• Functionality Grid; pp. 29-32
  • Technology readiness levels; pp. 22-23


STEEL BLAST FURNACE POWERED BY HYDROGEN

Steel blast furnaces powered by hydrogen would contribute significantly to a reduction in carbon emissions. This development is considered a Technology Landmark for an Omegamap.

The information presented below is based on an article; “How to Power a Steel Blast Furnace Using Only Hydrogen” written by Carolene Delbert on November 15 2019, in the Popular Mechanics Newsletter. This was based on an article published in Renew Economy written by Michael Mazengrab on November 13 2019. It was brought to our attention by Alan Brent in a post on LinkedIn.

Steelmakers in Germany moved toward carbon neutral steel production by using hydrogen to power a blast furnace. The company, ThyssenKrupp at its facility in North-Rhine Westphalia, used a new principle of operation. In its “furnace 9” it fed hydrogen into one of 28 tuyeres, or nozzles, that otherwise supply coal into the blast furnace. Following the successful trial, ThyssenKrupp plans to scale up the injection to all 28 tuyeres within the furnace and aims to eventually run at least three furnaces completely on hydrogen by 2023. It has committed to reducing emissions by 30 percent by 2030.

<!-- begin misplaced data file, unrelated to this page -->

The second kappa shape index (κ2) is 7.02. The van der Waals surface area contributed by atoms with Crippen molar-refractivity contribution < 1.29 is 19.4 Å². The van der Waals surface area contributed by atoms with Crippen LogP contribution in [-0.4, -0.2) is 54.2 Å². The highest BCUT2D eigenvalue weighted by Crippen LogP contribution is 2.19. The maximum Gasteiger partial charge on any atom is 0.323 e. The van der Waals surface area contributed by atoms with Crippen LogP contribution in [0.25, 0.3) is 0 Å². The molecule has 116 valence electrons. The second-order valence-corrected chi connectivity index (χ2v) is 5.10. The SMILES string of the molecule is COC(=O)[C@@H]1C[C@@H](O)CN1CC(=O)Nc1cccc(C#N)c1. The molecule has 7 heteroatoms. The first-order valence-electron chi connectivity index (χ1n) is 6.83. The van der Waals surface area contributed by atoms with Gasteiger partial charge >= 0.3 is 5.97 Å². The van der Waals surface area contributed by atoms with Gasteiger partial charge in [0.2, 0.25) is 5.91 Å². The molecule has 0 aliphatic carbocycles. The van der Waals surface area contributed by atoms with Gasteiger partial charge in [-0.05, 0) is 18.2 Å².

The functionality focused on here is Process-Energy. It is illustrated in the Functionality Grid below. To make 1000 kilograms of steel requires 780 kilograms of coal. Data could not be found on the input requirements of hydrogen. It is therefore not possible to calculate Functional Performance Metrics. However the company aims to be carbon neutral by 2050.

The technology readiness of this innovation is judged to be TRL 5 on a scale of 1 to 9, i.e. “Technology validated in relevant environment”.

Technical terminology is covered in: Van Wyk, Rias, (2017) Technology: Its Fundamental Nature, Beau Bassin, Mauritius, LAP LAMBERT Academic Publishing, (http://amzn.to/2Avsk3r)
For descriptions of: 

  • Technology Landmark; pp. 83-84, Diagram 11.1, Stage 3